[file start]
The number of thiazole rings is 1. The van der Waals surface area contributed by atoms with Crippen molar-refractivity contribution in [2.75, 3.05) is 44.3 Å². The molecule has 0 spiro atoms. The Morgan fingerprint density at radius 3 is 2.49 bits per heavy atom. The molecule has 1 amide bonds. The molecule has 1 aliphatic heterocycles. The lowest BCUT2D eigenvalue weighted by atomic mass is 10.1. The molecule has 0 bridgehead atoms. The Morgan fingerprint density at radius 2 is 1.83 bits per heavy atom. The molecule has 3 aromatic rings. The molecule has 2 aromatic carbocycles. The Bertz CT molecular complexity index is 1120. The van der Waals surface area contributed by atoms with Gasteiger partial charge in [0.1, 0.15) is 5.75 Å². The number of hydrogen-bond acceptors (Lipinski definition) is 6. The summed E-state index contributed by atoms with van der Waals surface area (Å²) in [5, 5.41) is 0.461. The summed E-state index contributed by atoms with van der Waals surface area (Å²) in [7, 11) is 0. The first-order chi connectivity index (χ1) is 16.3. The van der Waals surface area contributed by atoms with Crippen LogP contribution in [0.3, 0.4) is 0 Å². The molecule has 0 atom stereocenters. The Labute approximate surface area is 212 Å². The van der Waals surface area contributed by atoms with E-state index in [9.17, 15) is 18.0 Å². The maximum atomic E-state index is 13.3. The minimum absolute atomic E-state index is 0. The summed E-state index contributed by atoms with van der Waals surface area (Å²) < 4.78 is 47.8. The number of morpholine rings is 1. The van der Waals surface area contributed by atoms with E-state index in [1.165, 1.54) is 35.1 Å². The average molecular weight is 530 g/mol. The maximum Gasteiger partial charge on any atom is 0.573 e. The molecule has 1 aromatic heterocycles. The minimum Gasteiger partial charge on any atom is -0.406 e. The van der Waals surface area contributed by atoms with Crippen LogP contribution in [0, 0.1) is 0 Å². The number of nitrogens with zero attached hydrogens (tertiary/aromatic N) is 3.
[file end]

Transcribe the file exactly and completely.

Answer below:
The number of thiazole rings is 1. The van der Waals surface area contributed by atoms with Crippen molar-refractivity contribution in [2.75, 3.05) is 44.3 Å². The molecule has 0 spiro atoms. The Morgan fingerprint density at radius 3 is 2.49 bits per heavy atom. The molecule has 1 amide bonds. The molecule has 1 aliphatic heterocycles. The lowest BCUT2D eigenvalue weighted by atomic mass is 10.1. The molecule has 0 bridgehead atoms. The Morgan fingerprint density at radius 2 is 1.83 bits per heavy atom. The molecule has 3 aromatic rings. The molecule has 2 aromatic carbocycles. The Bertz CT molecular complexity index is 1120. The van der Waals surface area contributed by atoms with Gasteiger partial charge in [0.1, 0.15) is 5.75 Å². The number of hydrogen-bond acceptors (Lipinski definition) is 6. The summed E-state index contributed by atoms with van der Waals surface area (Å²) in [5, 5.41) is 0.461. The summed E-state index contributed by atoms with van der Waals surface area (Å²) in [7, 11) is 0. The first-order chi connectivity index (χ1) is 16.3. The van der Waals surface area contributed by atoms with Crippen LogP contribution in [0.3, 0.4) is 0 Å². The molecule has 0 atom stereocenters. The Labute approximate surface area is 212 Å². The van der Waals surface area contributed by atoms with E-state index in [9.17, 15) is 18.0 Å². The maximum atomic E-state index is 13.3. The minimum absolute atomic E-state index is 0. The summed E-state index contributed by atoms with van der Waals surface area (Å²) < 4.78 is 47.8. The number of morpholine rings is 1. The van der Waals surface area contributed by atoms with E-state index in [1.165, 1.54) is 35.1 Å². The average molecular weight is 530 g/mol. The maximum Gasteiger partial charge on any atom is 0.573 e. The molecule has 1 aromatic heterocycles. The minimum Gasteiger partial charge on any atom is -0.406 e. The van der Waals surface area contributed by atoms with Crippen LogP contribution in [0, 0.1) is 0 Å². The number of nitrogens with zero attached hydrogens (tertiary/aromatic N) is 3.